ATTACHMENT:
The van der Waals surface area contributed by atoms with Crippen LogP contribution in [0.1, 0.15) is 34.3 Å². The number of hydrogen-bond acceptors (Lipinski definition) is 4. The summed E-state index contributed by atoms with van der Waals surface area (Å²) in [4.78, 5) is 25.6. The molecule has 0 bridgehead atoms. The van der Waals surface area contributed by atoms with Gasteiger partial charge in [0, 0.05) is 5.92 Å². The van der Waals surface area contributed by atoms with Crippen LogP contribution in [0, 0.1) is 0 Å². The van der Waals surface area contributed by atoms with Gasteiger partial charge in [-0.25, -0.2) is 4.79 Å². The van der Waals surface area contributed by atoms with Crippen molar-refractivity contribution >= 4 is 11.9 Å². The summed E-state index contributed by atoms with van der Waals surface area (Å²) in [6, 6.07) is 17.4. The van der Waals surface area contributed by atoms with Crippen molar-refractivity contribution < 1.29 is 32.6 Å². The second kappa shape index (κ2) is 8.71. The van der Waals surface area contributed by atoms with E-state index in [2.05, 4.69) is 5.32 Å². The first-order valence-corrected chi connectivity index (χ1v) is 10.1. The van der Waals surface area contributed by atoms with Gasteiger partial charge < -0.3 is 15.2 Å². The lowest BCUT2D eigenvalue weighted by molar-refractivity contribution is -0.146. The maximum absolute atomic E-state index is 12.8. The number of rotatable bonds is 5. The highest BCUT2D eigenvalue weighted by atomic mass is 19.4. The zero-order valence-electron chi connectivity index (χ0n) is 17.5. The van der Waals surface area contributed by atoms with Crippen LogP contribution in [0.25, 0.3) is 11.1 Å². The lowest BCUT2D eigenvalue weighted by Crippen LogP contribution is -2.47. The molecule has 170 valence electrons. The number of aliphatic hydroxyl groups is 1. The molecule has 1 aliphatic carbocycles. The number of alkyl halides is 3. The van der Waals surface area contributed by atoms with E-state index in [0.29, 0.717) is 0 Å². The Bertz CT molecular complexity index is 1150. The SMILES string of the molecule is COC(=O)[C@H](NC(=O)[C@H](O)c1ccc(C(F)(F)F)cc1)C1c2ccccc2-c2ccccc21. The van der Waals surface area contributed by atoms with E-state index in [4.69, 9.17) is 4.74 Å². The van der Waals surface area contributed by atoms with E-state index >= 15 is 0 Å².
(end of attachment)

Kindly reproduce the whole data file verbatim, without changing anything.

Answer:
The van der Waals surface area contributed by atoms with Crippen LogP contribution in [0.1, 0.15) is 34.3 Å². The number of hydrogen-bond acceptors (Lipinski definition) is 4. The summed E-state index contributed by atoms with van der Waals surface area (Å²) in [4.78, 5) is 25.6. The molecule has 0 bridgehead atoms. The van der Waals surface area contributed by atoms with Gasteiger partial charge in [0, 0.05) is 5.92 Å². The van der Waals surface area contributed by atoms with Crippen LogP contribution in [0, 0.1) is 0 Å². The van der Waals surface area contributed by atoms with Gasteiger partial charge in [-0.25, -0.2) is 4.79 Å². The van der Waals surface area contributed by atoms with Crippen molar-refractivity contribution >= 4 is 11.9 Å². The summed E-state index contributed by atoms with van der Waals surface area (Å²) in [6, 6.07) is 17.4. The van der Waals surface area contributed by atoms with Crippen molar-refractivity contribution < 1.29 is 32.6 Å². The second kappa shape index (κ2) is 8.71. The van der Waals surface area contributed by atoms with E-state index in [2.05, 4.69) is 5.32 Å². The first-order valence-corrected chi connectivity index (χ1v) is 10.1. The van der Waals surface area contributed by atoms with Gasteiger partial charge < -0.3 is 15.2 Å². The lowest BCUT2D eigenvalue weighted by molar-refractivity contribution is -0.146. The maximum absolute atomic E-state index is 12.8. The number of rotatable bonds is 5. The highest BCUT2D eigenvalue weighted by atomic mass is 19.4. The zero-order valence-electron chi connectivity index (χ0n) is 17.5. The van der Waals surface area contributed by atoms with Crippen LogP contribution in [0.25, 0.3) is 11.1 Å². The lowest BCUT2D eigenvalue weighted by Crippen LogP contribution is -2.47. The molecule has 170 valence electrons. The number of aliphatic hydroxyl groups is 1. The molecule has 1 aliphatic carbocycles. The number of alkyl halides is 3. The van der Waals surface area contributed by atoms with E-state index in [0.29, 0.717) is 0 Å². The Bertz CT molecular complexity index is 1150. The SMILES string of the molecule is COC(=O)[C@H](NC(=O)[C@H](O)c1ccc(C(F)(F)F)cc1)C1c2ccccc2-c2ccccc21. The van der Waals surface area contributed by atoms with E-state index in [4.69, 9.17) is 4.74 Å². The van der Waals surface area contributed by atoms with E-state index >= 15 is 0 Å².